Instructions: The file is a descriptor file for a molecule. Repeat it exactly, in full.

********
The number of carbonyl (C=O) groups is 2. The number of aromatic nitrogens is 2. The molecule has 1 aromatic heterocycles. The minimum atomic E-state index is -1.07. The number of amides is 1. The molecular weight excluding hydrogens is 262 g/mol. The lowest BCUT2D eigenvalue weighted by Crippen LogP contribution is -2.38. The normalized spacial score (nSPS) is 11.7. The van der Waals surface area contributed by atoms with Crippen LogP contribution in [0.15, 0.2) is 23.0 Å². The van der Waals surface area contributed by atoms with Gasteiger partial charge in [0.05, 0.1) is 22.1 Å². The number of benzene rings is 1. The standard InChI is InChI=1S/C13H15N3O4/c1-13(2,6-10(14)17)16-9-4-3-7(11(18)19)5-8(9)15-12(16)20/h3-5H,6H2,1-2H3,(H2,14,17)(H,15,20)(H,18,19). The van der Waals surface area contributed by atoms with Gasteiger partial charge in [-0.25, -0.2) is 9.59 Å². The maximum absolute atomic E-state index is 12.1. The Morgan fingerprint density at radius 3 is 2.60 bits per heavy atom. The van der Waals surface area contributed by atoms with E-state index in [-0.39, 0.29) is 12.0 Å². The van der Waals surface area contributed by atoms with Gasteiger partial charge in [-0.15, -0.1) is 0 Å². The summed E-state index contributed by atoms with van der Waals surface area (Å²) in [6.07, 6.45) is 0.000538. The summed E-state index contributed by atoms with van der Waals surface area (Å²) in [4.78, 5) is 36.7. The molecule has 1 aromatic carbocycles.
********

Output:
The number of carbonyl (C=O) groups is 2. The number of aromatic nitrogens is 2. The molecule has 1 aromatic heterocycles. The minimum atomic E-state index is -1.07. The number of amides is 1. The molecular weight excluding hydrogens is 262 g/mol. The lowest BCUT2D eigenvalue weighted by Crippen LogP contribution is -2.38. The normalized spacial score (nSPS) is 11.7. The van der Waals surface area contributed by atoms with Crippen LogP contribution in [0.15, 0.2) is 23.0 Å². The van der Waals surface area contributed by atoms with Gasteiger partial charge in [0.05, 0.1) is 22.1 Å². The number of benzene rings is 1. The standard InChI is InChI=1S/C13H15N3O4/c1-13(2,6-10(14)17)16-9-4-3-7(11(18)19)5-8(9)15-12(16)20/h3-5H,6H2,1-2H3,(H2,14,17)(H,15,20)(H,18,19). The van der Waals surface area contributed by atoms with Gasteiger partial charge in [-0.25, -0.2) is 9.59 Å². The maximum absolute atomic E-state index is 12.1. The Morgan fingerprint density at radius 3 is 2.60 bits per heavy atom. The van der Waals surface area contributed by atoms with E-state index in [-0.39, 0.29) is 12.0 Å². The van der Waals surface area contributed by atoms with Gasteiger partial charge in [-0.15, -0.1) is 0 Å². The summed E-state index contributed by atoms with van der Waals surface area (Å²) in [6.07, 6.45) is 0.000538. The summed E-state index contributed by atoms with van der Waals surface area (Å²) in [4.78, 5) is 36.7. The molecule has 1 aromatic carbocycles.